I empathize and sympathize for your wifes suffering and I wish her a speedy recovery and hope she gets care asap.
I've had two different knee procedures and I initiated both at an orthopedic group and they did all the preliminary xrays, PT recommendations, MRI etc and eventually the surgeries. Though the second group now uses PA's to do all the initial screenings. Big change from 20 years ago.

TN_Boy
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Re: Diagnosing Knee Problems over the Phone - Medicare

Post by TN_Boy » Thu Jan 10, 2019 10:59 am

yousha wrote:
Thu Jan 10, 2019 7:49 am
I'd check out a specialist that provides PRP and Stem Cell procedures as an alternative treatment option. Not covered by insurance, however, if the patient is appropriate for this form of treatment, the procedure is less invasive and takes a shorter time for a positive recovery.
Well, the effectiveness of those procedures depend on what the actual knee problem is.

TN_Boy
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Re: Diagnosing Knee Problems over the Phone - Medicare

Post by TN_Boy » Thu Jan 10, 2019 11:04 am

montanagirl wrote:
Thu Jan 10, 2019 9:38 am
jayk238 wrote:
Wed Jan 09, 2019 1:12 pm
vested1 wrote:
Wed Jan 09, 2019 1:06 pm
livesoft wrote:
Wed Jan 09, 2019 12:54 pm
Sounds like your spouse got a free consult.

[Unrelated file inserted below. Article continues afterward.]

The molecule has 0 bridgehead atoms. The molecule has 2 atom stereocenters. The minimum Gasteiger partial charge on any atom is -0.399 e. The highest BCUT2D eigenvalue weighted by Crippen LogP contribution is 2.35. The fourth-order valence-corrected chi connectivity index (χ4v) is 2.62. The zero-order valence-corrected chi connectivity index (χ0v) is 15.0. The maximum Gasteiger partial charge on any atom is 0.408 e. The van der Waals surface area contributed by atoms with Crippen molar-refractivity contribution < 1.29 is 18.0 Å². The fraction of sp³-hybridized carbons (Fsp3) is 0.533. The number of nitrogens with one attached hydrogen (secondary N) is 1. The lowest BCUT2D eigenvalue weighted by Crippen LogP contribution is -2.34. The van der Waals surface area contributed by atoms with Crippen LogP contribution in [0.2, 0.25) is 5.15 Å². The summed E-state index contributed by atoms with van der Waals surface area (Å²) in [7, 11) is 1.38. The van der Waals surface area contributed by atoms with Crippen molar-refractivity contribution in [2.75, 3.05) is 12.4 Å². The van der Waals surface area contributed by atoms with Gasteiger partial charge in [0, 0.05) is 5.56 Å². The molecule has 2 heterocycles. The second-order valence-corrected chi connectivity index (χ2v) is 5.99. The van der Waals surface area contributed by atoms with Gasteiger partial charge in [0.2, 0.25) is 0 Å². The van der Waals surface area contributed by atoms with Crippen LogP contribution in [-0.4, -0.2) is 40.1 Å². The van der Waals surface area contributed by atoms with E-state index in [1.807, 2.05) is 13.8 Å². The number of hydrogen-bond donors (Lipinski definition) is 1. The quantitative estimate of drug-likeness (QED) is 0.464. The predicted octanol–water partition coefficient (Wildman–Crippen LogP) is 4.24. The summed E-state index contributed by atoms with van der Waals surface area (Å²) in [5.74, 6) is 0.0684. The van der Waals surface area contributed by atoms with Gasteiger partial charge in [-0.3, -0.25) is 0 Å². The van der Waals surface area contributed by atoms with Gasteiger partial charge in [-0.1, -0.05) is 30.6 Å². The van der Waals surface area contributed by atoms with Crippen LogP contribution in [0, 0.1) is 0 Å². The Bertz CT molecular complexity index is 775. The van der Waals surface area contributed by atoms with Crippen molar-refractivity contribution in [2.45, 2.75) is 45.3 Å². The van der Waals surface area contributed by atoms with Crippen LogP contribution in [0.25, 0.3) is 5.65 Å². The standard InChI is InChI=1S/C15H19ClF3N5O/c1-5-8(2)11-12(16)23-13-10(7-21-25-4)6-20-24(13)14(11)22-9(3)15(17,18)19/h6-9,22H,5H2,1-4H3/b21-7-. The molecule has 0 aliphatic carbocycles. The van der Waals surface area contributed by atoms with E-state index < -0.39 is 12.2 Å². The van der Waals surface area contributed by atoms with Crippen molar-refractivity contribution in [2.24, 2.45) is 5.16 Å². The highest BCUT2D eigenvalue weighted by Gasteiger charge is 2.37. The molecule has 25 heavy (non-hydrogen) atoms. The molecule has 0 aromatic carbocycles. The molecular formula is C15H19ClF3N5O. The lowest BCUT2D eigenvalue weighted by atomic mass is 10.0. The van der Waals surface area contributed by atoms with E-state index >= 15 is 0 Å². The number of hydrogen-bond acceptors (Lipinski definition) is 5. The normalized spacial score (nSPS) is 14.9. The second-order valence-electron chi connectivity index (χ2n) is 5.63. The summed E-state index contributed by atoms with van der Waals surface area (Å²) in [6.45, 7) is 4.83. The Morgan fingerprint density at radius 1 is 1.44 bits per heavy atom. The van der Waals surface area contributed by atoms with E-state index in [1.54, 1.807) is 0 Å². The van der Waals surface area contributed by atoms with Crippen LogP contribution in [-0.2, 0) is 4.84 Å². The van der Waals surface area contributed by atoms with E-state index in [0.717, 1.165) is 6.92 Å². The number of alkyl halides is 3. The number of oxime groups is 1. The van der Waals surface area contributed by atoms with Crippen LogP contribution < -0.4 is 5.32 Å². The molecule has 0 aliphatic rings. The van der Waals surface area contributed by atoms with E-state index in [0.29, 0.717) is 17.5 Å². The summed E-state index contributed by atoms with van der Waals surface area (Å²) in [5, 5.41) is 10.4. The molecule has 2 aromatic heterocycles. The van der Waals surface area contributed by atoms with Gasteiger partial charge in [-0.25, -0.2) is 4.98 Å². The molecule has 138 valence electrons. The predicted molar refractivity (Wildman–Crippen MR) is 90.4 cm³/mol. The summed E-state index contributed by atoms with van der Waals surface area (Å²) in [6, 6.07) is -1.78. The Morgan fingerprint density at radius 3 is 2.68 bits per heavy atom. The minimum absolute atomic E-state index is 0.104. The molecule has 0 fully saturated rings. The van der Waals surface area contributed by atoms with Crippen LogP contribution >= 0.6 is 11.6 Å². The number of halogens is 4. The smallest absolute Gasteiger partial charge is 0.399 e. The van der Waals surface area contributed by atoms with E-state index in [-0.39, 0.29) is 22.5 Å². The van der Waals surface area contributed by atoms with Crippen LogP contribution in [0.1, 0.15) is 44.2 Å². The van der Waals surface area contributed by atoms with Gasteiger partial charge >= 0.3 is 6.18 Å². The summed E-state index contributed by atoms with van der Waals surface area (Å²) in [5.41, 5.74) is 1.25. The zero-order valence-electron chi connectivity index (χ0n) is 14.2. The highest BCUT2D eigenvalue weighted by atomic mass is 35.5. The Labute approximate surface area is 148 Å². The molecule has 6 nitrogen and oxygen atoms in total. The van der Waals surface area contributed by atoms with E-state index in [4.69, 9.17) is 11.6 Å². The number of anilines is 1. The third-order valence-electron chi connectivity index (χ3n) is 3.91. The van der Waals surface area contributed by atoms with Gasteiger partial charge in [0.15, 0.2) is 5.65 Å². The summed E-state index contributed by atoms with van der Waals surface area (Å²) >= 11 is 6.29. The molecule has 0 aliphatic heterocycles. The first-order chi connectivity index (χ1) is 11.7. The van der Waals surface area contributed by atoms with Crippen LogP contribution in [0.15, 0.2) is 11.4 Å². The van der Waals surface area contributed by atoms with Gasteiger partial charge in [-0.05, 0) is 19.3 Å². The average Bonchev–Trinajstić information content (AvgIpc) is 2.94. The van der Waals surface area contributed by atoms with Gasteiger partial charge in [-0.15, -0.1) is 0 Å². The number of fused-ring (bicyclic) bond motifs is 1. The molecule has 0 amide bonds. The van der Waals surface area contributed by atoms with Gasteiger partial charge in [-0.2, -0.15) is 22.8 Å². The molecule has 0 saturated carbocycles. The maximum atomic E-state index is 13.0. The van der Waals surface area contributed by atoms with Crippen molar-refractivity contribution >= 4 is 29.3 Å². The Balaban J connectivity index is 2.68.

Great. I'll tell her to just ignore the pain and be thankful she still has legs.
Dude. With all due respect there is a reason why we have pcps. She may have to wait till she sees one. Orthopedic surgeons do not want to do the work of a pcp. That means evaluting the knee, ordering imaging (which is necessary priro to the surgery anyway) and ordering physical therapy or doing knee injections. All of which I do. I understand your frustration w this system but only in america do we get to circumvent the primary care. In europe you usually have to go through them. Im sorry for your wifes pain but this may be her only option.

I empathize and sympathize for your wifes suffering and I wish her a speedy recovery and hope she gets care asap.
I've had two different knee procedures and I initiated both at an orthopedic group and they did all the preliminary xrays, PT recommendations, MRI etc and eventually the surgeries. Though the second group now uses PA's to do all the initial screenings. Big change from 20 years ago.
The way your second group works is how the ortho folks I use now work. Appointment or walk-in, and you'll see a PA (who has probably seen more knee/shoulder/etc problems in a month than a PCP in a year because that is what they do, all day long). The PA will do an initial diagnosis, X-ray if it makes senses, and then prescribe PT (either via a therapist or suggested at-home exercises) and so forth. Or schedule an immediate appointment with the doctor if the problem looks more severe.

And after a while if your problem doesn't get better they can schedule the MRI and a subsequent appointment with surgeon to discuss options.

I get why some people think we should go through PCP first for these things, but my experience has been the above approach saves time over starting with a PCP, and I'm not sure it costs anybody any more money.

TN_Boy
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Re: Diagnosing Knee Problems over the Phone - Medicare